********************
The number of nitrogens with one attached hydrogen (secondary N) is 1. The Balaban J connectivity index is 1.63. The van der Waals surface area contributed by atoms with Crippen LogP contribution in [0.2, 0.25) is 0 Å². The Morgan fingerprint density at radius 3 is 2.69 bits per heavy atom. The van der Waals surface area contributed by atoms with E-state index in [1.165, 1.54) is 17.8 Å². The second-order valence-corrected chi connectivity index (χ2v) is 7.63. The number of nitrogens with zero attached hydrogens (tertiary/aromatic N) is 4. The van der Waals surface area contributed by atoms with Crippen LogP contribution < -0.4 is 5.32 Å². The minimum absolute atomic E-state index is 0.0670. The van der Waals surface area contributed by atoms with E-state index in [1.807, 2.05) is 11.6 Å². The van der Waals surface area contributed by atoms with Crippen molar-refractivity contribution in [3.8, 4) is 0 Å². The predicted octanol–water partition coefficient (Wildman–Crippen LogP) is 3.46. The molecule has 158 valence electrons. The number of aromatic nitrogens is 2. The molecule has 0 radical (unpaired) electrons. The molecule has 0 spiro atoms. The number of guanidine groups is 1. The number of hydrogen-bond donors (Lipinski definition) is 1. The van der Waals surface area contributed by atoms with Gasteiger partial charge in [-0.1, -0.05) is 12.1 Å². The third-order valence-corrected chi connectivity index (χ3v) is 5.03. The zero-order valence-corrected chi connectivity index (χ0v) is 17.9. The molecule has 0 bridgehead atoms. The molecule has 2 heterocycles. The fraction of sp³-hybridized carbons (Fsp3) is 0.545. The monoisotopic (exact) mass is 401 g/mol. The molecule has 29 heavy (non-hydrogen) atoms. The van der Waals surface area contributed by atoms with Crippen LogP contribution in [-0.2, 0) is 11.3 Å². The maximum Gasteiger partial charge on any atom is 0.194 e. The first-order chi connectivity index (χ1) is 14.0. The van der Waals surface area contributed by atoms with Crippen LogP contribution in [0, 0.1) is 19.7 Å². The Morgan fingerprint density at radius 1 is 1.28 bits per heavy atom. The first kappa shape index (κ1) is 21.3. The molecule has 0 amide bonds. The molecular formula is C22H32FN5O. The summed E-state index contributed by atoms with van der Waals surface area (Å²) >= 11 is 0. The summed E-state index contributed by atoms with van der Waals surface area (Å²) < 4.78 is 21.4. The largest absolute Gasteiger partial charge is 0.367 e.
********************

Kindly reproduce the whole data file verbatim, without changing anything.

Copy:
The number of nitrogens with one attached hydrogen (secondary N) is 1. The Balaban J connectivity index is 1.63. The van der Waals surface area contributed by atoms with Crippen LogP contribution in [0.2, 0.25) is 0 Å². The Morgan fingerprint density at radius 3 is 2.69 bits per heavy atom. The van der Waals surface area contributed by atoms with E-state index in [1.165, 1.54) is 17.8 Å². The second-order valence-corrected chi connectivity index (χ2v) is 7.63. The number of nitrogens with zero attached hydrogens (tertiary/aromatic N) is 4. The van der Waals surface area contributed by atoms with Crippen LogP contribution < -0.4 is 5.32 Å². The minimum absolute atomic E-state index is 0.0670. The van der Waals surface area contributed by atoms with E-state index in [1.807, 2.05) is 11.6 Å². The van der Waals surface area contributed by atoms with Crippen molar-refractivity contribution in [3.8, 4) is 0 Å². The predicted octanol–water partition coefficient (Wildman–Crippen LogP) is 3.46. The molecule has 158 valence electrons. The number of aromatic nitrogens is 2. The molecule has 0 radical (unpaired) electrons. The molecule has 0 spiro atoms. The number of guanidine groups is 1. The number of hydrogen-bond donors (Lipinski definition) is 1. The van der Waals surface area contributed by atoms with Gasteiger partial charge in [-0.1, -0.05) is 12.1 Å². The third-order valence-corrected chi connectivity index (χ3v) is 5.03. The zero-order valence-corrected chi connectivity index (χ0v) is 17.9. The molecule has 0 bridgehead atoms. The molecule has 2 heterocycles. The fraction of sp³-hybridized carbons (Fsp3) is 0.545. The monoisotopic (exact) mass is 401 g/mol. The molecule has 29 heavy (non-hydrogen) atoms. The van der Waals surface area contributed by atoms with Crippen LogP contribution in [-0.2, 0) is 11.3 Å². The maximum Gasteiger partial charge on any atom is 0.194 e. The first-order chi connectivity index (χ1) is 14.0. The van der Waals surface area contributed by atoms with Crippen LogP contribution in [0, 0.1) is 19.7 Å². The Morgan fingerprint density at radius 1 is 1.28 bits per heavy atom. The first kappa shape index (κ1) is 21.3. The molecule has 0 amide bonds. The molecular formula is C22H32FN5O. The summed E-state index contributed by atoms with van der Waals surface area (Å²) >= 11 is 0. The summed E-state index contributed by atoms with van der Waals surface area (Å²) < 4.78 is 21.4. The largest absolute Gasteiger partial charge is 0.367 e.